Defendant's estimate (and the only estimate) of the speed of his automobile, as he approached the scene of accident, was forty to forty-five miles per hour. When he was 'pretty well in front of' or 'about in front of' the Blumenberg home (the first house north of the Dillon home), defendant first saw Mike 'somewhere in front of' the Dillon home, in the west ditch or 'coming out of the edge of the ditch,' and running toward the highway. In his words, defendant immediately 'got on my brakes and blowed [sic] my horn. * * * He [Mike] almost came to a stop, or appeared that he did, and I wouldn't say that he did, but what I mean, the best I remember he turned towards me.' But Mike continued onto the pavement and, when he was about 'three-fourths of the way across' the west or southbound lane (and thus within two or three feet of the center of the highway), he was struck by defendant's automobile.

Trooper Montgomery of the Missouri State Highway Patrol, who investigated this accident, found parallel 'tire marks' or 'skidmarks' approximately 114 feet in length, which had been left by defendant's automobile 'as far as I [Montgomery] could tell.' Both parallel marks began in the west or southbound lane at a point about even with the property line between the Blumenberg and Dillon homes and ran in a southerly direction, curving gradually to the west with the right-hand mark running onto the west shoulder. Plaintiffs' witness Lucas, a registered land surveyor, testified that the distance 'from about the middle of the Blumenberg home to the middle of the Dillon home' was 170 feet, 'one foot more or less,' and a large plat drawn to scale by Lucas and received in evidence shows that it is approximately 124 feet from the south end of the Blumenberg home to the north end of the Dillon home. (All emphasis herein is ours.)

Before ruling defendant's points, we refer briefly to the factual account offered by Ricky, Mike's brother. His father, plaintiff William, had stated in a pretrial deposition that, although Ricky had seen the accident, 'he can't give me any picture, only but that boy [Mike] was hit and he [Ricky] run to the boy when he fell'--'you can talk to him and he will say he seen this, and then you will say, did it happen like this, and he will say yes.' But by trial time, Ricky apparently was regarded as having ripened into 'a testimonial plum' to be 'shaken down' before the jury. Hildreth v. Key, Mo.App., 341 S.W.2d 601, 610. Upon trial, defendant's counsel objected to a substantial portion of Ricky's testimony on the grounds of 'estoppel' and 'surprise' by reason of plaintiff William's statements in his pretrial deposition; and, on this appeal, error is assigned in the overruling of that objection. There having been no objection to the competency of Ricky as a witness [V.A.M.S. Sec. 491.060; Hildreth v. Key, supra, 341 S.W.2d loc.cit. 608-612], no doubt the objection to his testimony was ruled properly. But it is unnecessary for us to assume the difficult and unrewarding burden of attempting to piece out from Ricky's childish responses a consistent, coherent, comprehensive account of Mike's conduct and movements, since plaintiff's attorney (although insisting that Ricky properly was permitted to testify) asserts that he 'presented a prima facie case of humanitarian negligence without the aid of Ricky Dillon's testimony, which was merely cumulative.' However, it may not be inappropriate to observe in passing that Ricky did not see defendant's automobile until he 'heard the wheels of the wreck [sic] squeaking' and 'turned around,' and that it would be utterly impossible to determine from his testimony either the location or the speed of defendant's automobile when Mike was at any given point. Cf. Davis v. St. Louis Public Service Co., Mo., 316 S.W.2d 494, 498(9).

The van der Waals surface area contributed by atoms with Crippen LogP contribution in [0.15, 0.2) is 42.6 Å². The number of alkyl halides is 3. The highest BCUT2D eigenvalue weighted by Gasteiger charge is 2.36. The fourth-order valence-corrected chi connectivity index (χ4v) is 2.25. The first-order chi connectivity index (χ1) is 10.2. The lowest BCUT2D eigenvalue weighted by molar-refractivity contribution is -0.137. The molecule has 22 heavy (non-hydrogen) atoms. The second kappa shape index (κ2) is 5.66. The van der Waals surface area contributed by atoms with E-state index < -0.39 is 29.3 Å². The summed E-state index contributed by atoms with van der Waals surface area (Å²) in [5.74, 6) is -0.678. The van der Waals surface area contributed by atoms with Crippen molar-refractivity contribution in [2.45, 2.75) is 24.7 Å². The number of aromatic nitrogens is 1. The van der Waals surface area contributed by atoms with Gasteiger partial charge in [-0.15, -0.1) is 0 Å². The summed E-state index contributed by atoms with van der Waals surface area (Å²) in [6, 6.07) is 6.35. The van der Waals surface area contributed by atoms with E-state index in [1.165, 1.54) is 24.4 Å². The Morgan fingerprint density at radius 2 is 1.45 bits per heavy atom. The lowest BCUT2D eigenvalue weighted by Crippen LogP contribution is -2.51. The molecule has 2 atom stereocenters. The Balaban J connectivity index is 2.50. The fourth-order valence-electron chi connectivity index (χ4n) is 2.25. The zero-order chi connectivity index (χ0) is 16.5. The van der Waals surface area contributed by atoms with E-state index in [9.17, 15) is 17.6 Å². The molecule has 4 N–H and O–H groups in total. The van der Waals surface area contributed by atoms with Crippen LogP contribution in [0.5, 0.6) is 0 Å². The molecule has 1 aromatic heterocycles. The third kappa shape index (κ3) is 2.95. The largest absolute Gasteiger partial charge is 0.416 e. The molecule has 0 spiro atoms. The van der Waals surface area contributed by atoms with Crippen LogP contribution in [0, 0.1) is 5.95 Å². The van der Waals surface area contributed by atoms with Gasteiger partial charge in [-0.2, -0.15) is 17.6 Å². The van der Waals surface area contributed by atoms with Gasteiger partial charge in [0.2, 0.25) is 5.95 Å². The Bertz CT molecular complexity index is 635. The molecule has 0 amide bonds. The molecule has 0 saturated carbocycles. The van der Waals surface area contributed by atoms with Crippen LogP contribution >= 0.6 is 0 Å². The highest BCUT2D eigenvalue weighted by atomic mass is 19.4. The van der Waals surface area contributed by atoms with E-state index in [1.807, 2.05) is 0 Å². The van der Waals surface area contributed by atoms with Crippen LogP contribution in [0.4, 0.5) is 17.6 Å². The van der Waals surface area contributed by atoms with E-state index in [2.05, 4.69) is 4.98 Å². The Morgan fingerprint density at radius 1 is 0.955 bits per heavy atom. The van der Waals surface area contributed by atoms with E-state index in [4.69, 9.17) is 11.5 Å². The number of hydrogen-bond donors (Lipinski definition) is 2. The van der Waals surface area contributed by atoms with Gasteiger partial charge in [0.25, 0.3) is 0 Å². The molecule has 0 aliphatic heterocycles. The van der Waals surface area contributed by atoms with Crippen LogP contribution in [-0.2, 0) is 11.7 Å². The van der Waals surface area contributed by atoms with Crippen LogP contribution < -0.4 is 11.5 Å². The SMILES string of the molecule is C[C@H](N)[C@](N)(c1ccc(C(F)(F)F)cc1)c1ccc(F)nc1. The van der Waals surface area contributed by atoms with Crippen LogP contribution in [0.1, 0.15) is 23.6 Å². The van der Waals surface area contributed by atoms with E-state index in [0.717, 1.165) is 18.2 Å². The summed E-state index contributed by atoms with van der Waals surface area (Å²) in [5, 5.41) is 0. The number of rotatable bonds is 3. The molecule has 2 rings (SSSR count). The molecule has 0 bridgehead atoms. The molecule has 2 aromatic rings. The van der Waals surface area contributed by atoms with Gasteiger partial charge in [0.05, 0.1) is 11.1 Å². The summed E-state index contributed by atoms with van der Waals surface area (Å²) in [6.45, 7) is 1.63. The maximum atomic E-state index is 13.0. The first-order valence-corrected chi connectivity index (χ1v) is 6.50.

Our initial concern is as to submissibility; and, since plaintiff's verdict-directing instruction 1 submitted disjunctively humanitarian negligence in three particulars, we must determine whether a prima facie case was made on each submitted particular. We consider first defendant's alleged negligence in failing to stop. Of course, the humanitarian doctrine imposed upon defendant no duty to act until a situation of imminent peril arose [Wilson v. Toliver, Mo., 305 S.W.2d 423, 429(8); Schmidt v. Allen, Mo., 303 S.W.2d 652, 657(6); Yeaman v. Storms, 358 Mo. 774, 778, 217 S.W.2d 495, 498(1)], and the precise place where, and time when, Mike came into a position of imminent peril were for the jury to determine. Bunch v. Mueller, 365 Mo. 494, 499, 284 S.W.2d 440, 443(6); Welch v. McNeely, supra, 269 S.W.2d loc.cit. 876(10); Stith v. St. Louis Public Service Co., 363 Mo. 442, 450, 251 S.W.2d 693, 698(7), 34 A.L.R.2d 972. But the jury reasonably could have found that Mike was in imminent peril, when defendant first sighted him (Mike) in the west ditch and running toward the highway. Triller v. Hellwege, Mo., 374 S.W.2d 104, 107(4). In fact, the mathematical...